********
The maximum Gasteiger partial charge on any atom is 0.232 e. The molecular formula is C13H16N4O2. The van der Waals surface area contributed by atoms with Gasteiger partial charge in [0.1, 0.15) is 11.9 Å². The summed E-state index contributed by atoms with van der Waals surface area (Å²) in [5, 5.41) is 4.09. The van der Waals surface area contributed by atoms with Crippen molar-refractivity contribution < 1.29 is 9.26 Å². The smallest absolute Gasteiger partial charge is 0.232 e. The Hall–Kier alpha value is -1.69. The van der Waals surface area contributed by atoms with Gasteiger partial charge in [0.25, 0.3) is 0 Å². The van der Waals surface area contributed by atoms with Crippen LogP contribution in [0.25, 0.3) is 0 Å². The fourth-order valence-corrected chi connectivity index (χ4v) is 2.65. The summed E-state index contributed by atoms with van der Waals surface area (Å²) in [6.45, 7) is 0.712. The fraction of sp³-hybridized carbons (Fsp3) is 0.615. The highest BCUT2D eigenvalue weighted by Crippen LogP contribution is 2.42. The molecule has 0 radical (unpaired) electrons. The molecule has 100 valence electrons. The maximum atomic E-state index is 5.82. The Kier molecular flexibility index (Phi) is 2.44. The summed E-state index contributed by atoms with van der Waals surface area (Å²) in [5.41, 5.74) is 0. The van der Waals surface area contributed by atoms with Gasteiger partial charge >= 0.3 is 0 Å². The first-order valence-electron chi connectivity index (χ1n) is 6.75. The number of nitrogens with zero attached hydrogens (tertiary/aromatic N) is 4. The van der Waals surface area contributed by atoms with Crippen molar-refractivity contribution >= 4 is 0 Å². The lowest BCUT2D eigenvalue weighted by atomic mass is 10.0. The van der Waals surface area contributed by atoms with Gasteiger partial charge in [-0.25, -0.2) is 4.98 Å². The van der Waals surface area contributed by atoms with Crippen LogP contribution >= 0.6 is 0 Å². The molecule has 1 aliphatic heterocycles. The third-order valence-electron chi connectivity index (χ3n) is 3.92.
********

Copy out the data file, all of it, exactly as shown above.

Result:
The maximum Gasteiger partial charge on any atom is 0.232 e. The molecular formula is C13H16N4O2. The van der Waals surface area contributed by atoms with Gasteiger partial charge in [0.1, 0.15) is 11.9 Å². The summed E-state index contributed by atoms with van der Waals surface area (Å²) in [5, 5.41) is 4.09. The van der Waals surface area contributed by atoms with Crippen molar-refractivity contribution < 1.29 is 9.26 Å². The smallest absolute Gasteiger partial charge is 0.232 e. The Hall–Kier alpha value is -1.69. The van der Waals surface area contributed by atoms with Gasteiger partial charge in [0.25, 0.3) is 0 Å². The van der Waals surface area contributed by atoms with Crippen LogP contribution in [0.25, 0.3) is 0 Å². The fourth-order valence-corrected chi connectivity index (χ4v) is 2.65. The summed E-state index contributed by atoms with van der Waals surface area (Å²) in [6.45, 7) is 0.712. The fraction of sp³-hybridized carbons (Fsp3) is 0.615. The highest BCUT2D eigenvalue weighted by Crippen LogP contribution is 2.42. The molecule has 0 radical (unpaired) electrons. The molecule has 100 valence electrons. The maximum atomic E-state index is 5.82. The Kier molecular flexibility index (Phi) is 2.44. The summed E-state index contributed by atoms with van der Waals surface area (Å²) in [5.41, 5.74) is 0. The van der Waals surface area contributed by atoms with Gasteiger partial charge >= 0.3 is 0 Å². The first-order valence-electron chi connectivity index (χ1n) is 6.75. The number of nitrogens with zero attached hydrogens (tertiary/aromatic N) is 4. The van der Waals surface area contributed by atoms with Crippen molar-refractivity contribution >= 4 is 0 Å². The lowest BCUT2D eigenvalue weighted by atomic mass is 10.0. The van der Waals surface area contributed by atoms with Gasteiger partial charge in [-0.25, -0.2) is 4.98 Å². The van der Waals surface area contributed by atoms with Crippen LogP contribution >= 0.6 is 0 Å². The molecule has 1 aliphatic heterocycles. The third-order valence-electron chi connectivity index (χ3n) is 3.92.